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MOVING FOOTBALL LINES
An alarming pattern has started this year in college football. Every Thursday afternoon (around 1 p.m. EST), there's been a flurry of action on a limited number of games. The enormous amounts of money pouring in during this "witching hour" are causing massive line movements - in some cases, we're seeing a 4-point move in less than 10 minutes. Some say this is the handiwork of handicapper Dr. Bob. Others blame it on syndicate action from Taiwan, China or Israel. Regardless of the source, these line movements are bad news for sportsbooks.
When we take one-sided bets on a football game at Pinnacle Sportsbetting, we adjust the moneyline price to encourage or discourage action. The price is like a control-valve on a dam, controlling how fast the money flows on a given game. If the market price on a game is "Ohio State -14 (-110)", we have two ways to slow down bets on the Buckeyes. We can offer Ohio State at -14 (-111), which is what we call a "stopper" - no one wants to pay this price if a better one is easy to find. We can also adjust the spread off the market price to -14.5 (-105), but the danger whenever you adjust a spread though is that you risk getting sided or middled. Under normal situations, either of these techniques will help control our position.
The problem with these Thursday morning steam-plays arises from how fast a book can get slammed with bets. Price adjustments and even minor spread adjustments do not slow these bettors. If a sportsbook takes many limit bets in a 20-second window, it's stuck with a very bad position after a 4-point line movement. Each time this happens, an oddsmaker might expect to lose $0.15 for every dollar bet in that time frame (from middles and the cost of offering a good price on the other side). A high-volume shop like Pinnacle Sportsbook can trade its way out of a bad position, but lower volume books can be decimated by this.
Most steam plays tend to be long-term winning plays (as long as you get the pre-move price), and these Thursday plays are no exception. Many players are starting to watch for steam plays Thursday morning, and blindly bet them at slower-moving sportsbooks. This "echo" makes the initial surge even more terrifying for some line managers.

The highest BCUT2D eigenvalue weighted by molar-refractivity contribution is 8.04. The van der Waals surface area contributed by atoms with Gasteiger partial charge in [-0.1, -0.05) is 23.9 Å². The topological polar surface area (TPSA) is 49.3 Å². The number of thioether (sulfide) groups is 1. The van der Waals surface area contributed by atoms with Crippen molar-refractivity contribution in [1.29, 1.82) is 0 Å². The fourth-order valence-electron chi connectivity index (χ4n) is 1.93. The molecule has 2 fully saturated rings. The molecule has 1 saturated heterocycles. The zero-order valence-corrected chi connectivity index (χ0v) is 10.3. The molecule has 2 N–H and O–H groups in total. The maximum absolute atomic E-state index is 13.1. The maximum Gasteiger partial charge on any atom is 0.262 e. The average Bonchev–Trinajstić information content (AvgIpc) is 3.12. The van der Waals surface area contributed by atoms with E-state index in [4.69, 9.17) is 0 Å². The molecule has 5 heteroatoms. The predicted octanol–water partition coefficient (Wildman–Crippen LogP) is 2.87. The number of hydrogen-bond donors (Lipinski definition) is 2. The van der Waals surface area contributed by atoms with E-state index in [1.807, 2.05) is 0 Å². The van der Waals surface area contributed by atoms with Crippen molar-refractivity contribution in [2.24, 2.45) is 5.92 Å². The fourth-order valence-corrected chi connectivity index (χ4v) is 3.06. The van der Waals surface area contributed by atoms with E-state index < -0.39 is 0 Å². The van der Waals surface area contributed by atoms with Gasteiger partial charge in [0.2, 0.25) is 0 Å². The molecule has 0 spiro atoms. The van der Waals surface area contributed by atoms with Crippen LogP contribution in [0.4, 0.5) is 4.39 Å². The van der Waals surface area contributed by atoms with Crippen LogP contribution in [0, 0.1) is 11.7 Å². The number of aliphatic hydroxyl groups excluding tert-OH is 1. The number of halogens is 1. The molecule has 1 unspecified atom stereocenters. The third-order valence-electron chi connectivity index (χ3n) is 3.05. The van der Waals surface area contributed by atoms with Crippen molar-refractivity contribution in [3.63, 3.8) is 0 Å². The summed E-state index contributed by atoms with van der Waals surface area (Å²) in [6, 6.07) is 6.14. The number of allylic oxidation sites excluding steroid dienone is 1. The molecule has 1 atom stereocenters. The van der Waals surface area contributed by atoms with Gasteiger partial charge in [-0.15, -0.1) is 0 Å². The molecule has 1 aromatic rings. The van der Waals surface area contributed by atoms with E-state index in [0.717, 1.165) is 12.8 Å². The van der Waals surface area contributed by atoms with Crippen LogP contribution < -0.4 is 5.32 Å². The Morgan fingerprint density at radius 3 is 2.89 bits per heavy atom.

Regular players can make money off these line moves by simply watching the odds screen Thursday mornings. When you see the lines begin to move, bet at smaller books - especially those that offer first-half lines. These types of derivative lines often move slower than game lines. This gives patient players the option to middle the first half once the lines stabilize. If you manage to play a side before a steam-move of at least two points, you can usually scalp the new number at Pinnacle Sports Betting using point-selling and our 10-cent line on college football which offers up to 50% better value than other sports books.
What are the players betting at PinnacleSports.com this week?
Notre Dame -14 +103 at Navy
This game opened with the Irish listed at -14 (-105). While the game has been heavily-traded with fairly balanced action, market drift has made Navy more expensive - they are now trading at +14 (-113). The wise guys have been reluctant to pick one side, possibly uncertain how Navy will perform with the loss of starting quarterback Brian Hampton, due to a knee injury sustained in Navy's 34-0 loss to Rutgers.
Northern Illinois at Iowa Over 49 -101
There are fewer sharp players specializing in totals compared to sides. Consequently, we see fewer sharp positions on totals this early in the week, but this game is an exception. This total has been heavily traded, and our sharper players are on the over, while the public is backing the under at a ratio of 2-to-1. The high public volume drove down the opener of 52 (-105). When public money greatly outweighs sharp action, it suggests that more sharps could feed on the total than they are currently doing.
Arizona +3.5 -109 at Green Bay
The opener of Green Bay -3 (-112) drew heavy action on both sides, but the public favored the Packers by nearly a 2-to-1 margin. As is often the case, the sharps lined up against the public, backing the Cardinals this time. A few wise guys played the Cardinals earlier, buying a full point up to +4.5. Some of our readers have asked us whether these players are truly sharp if they frequently buy through the "4". Our definition of a sharp player has two requirements: he/she tends to beat the closing line and tends to win long-term. We mention unusual sharp activity (such as buying through the "4") not to encourage our readers to do this blindly, but to offer an insight and angle to explore.
St. Louis +9 -111 at San Diego
Our opener of Rams +10 -110 drew heavy volume, with the public favoring St. Louis. The sharps were on both sides of the game, suggesting it might be a good game to avoid. The reason being that if two 54% handicappers are on opposite sides of the same game, they can only hope to hit 50% on that match-up, which is a losing proposition.